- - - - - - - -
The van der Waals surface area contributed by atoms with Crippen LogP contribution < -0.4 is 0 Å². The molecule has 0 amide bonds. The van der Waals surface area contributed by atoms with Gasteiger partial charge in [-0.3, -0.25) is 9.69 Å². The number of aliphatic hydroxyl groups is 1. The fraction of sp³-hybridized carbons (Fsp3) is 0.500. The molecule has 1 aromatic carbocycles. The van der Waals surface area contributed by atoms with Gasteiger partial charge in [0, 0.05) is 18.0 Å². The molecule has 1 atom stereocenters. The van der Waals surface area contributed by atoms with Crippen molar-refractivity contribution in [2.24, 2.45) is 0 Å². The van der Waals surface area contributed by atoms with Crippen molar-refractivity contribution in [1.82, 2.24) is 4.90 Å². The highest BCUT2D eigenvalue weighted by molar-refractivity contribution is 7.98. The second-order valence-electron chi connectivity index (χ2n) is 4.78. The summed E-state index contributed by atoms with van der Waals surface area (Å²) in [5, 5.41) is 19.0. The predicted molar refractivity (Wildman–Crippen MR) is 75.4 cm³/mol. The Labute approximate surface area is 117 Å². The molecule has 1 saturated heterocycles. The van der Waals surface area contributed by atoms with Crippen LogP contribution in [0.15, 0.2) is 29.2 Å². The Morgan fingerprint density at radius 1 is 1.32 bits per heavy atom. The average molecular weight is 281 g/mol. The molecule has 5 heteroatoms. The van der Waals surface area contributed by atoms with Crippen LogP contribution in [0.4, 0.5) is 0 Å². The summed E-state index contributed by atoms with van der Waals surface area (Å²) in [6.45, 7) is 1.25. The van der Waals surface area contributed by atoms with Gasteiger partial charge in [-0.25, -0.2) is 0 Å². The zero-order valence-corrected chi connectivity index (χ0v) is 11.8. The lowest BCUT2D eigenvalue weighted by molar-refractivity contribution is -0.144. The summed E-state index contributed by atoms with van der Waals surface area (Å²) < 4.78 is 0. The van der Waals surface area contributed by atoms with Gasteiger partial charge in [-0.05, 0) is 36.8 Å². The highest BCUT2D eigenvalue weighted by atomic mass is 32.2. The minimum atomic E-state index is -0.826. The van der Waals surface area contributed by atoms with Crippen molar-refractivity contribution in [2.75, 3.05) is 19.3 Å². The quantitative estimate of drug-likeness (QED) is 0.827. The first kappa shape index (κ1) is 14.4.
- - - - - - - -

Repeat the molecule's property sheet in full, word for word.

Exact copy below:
The van der Waals surface area contributed by atoms with Crippen LogP contribution < -0.4 is 0 Å². The molecule has 0 amide bonds. The van der Waals surface area contributed by atoms with Gasteiger partial charge in [-0.3, -0.25) is 9.69 Å². The number of aliphatic hydroxyl groups is 1. The fraction of sp³-hybridized carbons (Fsp3) is 0.500. The molecule has 1 aromatic carbocycles. The van der Waals surface area contributed by atoms with Gasteiger partial charge in [0, 0.05) is 18.0 Å². The molecule has 1 atom stereocenters. The van der Waals surface area contributed by atoms with Crippen molar-refractivity contribution in [2.24, 2.45) is 0 Å². The van der Waals surface area contributed by atoms with Crippen molar-refractivity contribution in [1.82, 2.24) is 4.90 Å². The highest BCUT2D eigenvalue weighted by molar-refractivity contribution is 7.98. The second-order valence-electron chi connectivity index (χ2n) is 4.78. The summed E-state index contributed by atoms with van der Waals surface area (Å²) in [5, 5.41) is 19.0. The predicted molar refractivity (Wildman–Crippen MR) is 75.4 cm³/mol. The Labute approximate surface area is 117 Å². The molecule has 1 saturated heterocycles. The van der Waals surface area contributed by atoms with Crippen LogP contribution in [0.15, 0.2) is 29.2 Å². The Morgan fingerprint density at radius 1 is 1.32 bits per heavy atom. The average molecular weight is 281 g/mol. The molecule has 5 heteroatoms. The van der Waals surface area contributed by atoms with Crippen LogP contribution in [0.4, 0.5) is 0 Å². The summed E-state index contributed by atoms with van der Waals surface area (Å²) in [6.45, 7) is 1.25. The van der Waals surface area contributed by atoms with Gasteiger partial charge in [-0.25, -0.2) is 0 Å². The zero-order valence-corrected chi connectivity index (χ0v) is 11.8. The lowest BCUT2D eigenvalue weighted by molar-refractivity contribution is -0.144. The summed E-state index contributed by atoms with van der Waals surface area (Å²) < 4.78 is 0. The van der Waals surface area contributed by atoms with Gasteiger partial charge in [-0.05, 0) is 36.8 Å². The highest BCUT2D eigenvalue weighted by atomic mass is 32.2. The minimum atomic E-state index is -0.826. The van der Waals surface area contributed by atoms with Crippen molar-refractivity contribution in [2.75, 3.05) is 19.3 Å². The quantitative estimate of drug-likeness (QED) is 0.827. The first kappa shape index (κ1) is 14.4.